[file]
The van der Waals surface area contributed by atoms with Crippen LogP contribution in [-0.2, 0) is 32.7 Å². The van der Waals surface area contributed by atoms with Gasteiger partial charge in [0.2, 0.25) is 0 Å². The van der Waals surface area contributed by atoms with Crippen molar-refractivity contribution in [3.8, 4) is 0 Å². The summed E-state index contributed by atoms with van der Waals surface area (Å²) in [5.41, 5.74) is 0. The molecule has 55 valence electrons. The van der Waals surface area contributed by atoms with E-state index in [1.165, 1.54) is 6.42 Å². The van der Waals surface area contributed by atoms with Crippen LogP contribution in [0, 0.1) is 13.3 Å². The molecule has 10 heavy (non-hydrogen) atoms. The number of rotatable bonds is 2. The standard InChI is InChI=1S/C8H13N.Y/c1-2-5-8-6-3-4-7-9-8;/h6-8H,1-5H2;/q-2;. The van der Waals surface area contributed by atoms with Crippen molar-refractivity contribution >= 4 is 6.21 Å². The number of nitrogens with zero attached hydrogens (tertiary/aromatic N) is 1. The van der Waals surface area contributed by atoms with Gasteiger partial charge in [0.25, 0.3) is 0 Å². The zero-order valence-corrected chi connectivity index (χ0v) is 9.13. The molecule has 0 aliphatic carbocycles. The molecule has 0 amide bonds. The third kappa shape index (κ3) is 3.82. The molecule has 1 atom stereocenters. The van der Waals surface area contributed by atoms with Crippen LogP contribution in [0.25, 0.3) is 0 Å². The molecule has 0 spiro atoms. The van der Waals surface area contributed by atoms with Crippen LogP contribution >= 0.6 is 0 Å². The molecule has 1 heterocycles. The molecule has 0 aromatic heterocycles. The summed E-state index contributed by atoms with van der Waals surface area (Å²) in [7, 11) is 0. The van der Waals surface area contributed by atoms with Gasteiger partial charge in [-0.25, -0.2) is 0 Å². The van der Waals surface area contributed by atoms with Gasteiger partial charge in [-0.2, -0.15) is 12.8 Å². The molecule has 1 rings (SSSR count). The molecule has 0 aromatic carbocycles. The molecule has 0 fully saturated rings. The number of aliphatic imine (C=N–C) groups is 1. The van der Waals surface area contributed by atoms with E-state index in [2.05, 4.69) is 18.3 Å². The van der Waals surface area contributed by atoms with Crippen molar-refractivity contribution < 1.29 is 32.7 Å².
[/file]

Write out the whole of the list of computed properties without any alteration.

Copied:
The van der Waals surface area contributed by atoms with Crippen LogP contribution in [-0.2, 0) is 32.7 Å². The van der Waals surface area contributed by atoms with Gasteiger partial charge in [0.2, 0.25) is 0 Å². The van der Waals surface area contributed by atoms with Crippen molar-refractivity contribution in [3.8, 4) is 0 Å². The summed E-state index contributed by atoms with van der Waals surface area (Å²) in [5.41, 5.74) is 0. The molecule has 55 valence electrons. The van der Waals surface area contributed by atoms with E-state index in [1.165, 1.54) is 6.42 Å². The van der Waals surface area contributed by atoms with Crippen LogP contribution in [0, 0.1) is 13.3 Å². The molecule has 10 heavy (non-hydrogen) atoms. The number of rotatable bonds is 2. The standard InChI is InChI=1S/C8H13N.Y/c1-2-5-8-6-3-4-7-9-8;/h6-8H,1-5H2;/q-2;. The van der Waals surface area contributed by atoms with Crippen molar-refractivity contribution >= 4 is 6.21 Å². The number of nitrogens with zero attached hydrogens (tertiary/aromatic N) is 1. The van der Waals surface area contributed by atoms with Gasteiger partial charge in [0.25, 0.3) is 0 Å². The zero-order valence-corrected chi connectivity index (χ0v) is 9.13. The molecule has 0 aliphatic carbocycles. The molecule has 0 amide bonds. The third kappa shape index (κ3) is 3.82. The molecule has 1 atom stereocenters. The van der Waals surface area contributed by atoms with Crippen LogP contribution in [0.25, 0.3) is 0 Å². The molecule has 0 spiro atoms. The van der Waals surface area contributed by atoms with Crippen LogP contribution >= 0.6 is 0 Å². The molecule has 1 heterocycles. The molecule has 0 aromatic heterocycles. The summed E-state index contributed by atoms with van der Waals surface area (Å²) in [7, 11) is 0. The van der Waals surface area contributed by atoms with Gasteiger partial charge in [-0.25, -0.2) is 0 Å². The van der Waals surface area contributed by atoms with Gasteiger partial charge in [-0.2, -0.15) is 12.8 Å². The molecule has 1 rings (SSSR count). The molecule has 0 aromatic carbocycles. The molecule has 0 fully saturated rings. The number of aliphatic imine (C=N–C) groups is 1. The van der Waals surface area contributed by atoms with E-state index in [2.05, 4.69) is 18.3 Å². The van der Waals surface area contributed by atoms with Crippen molar-refractivity contribution < 1.29 is 32.7 Å².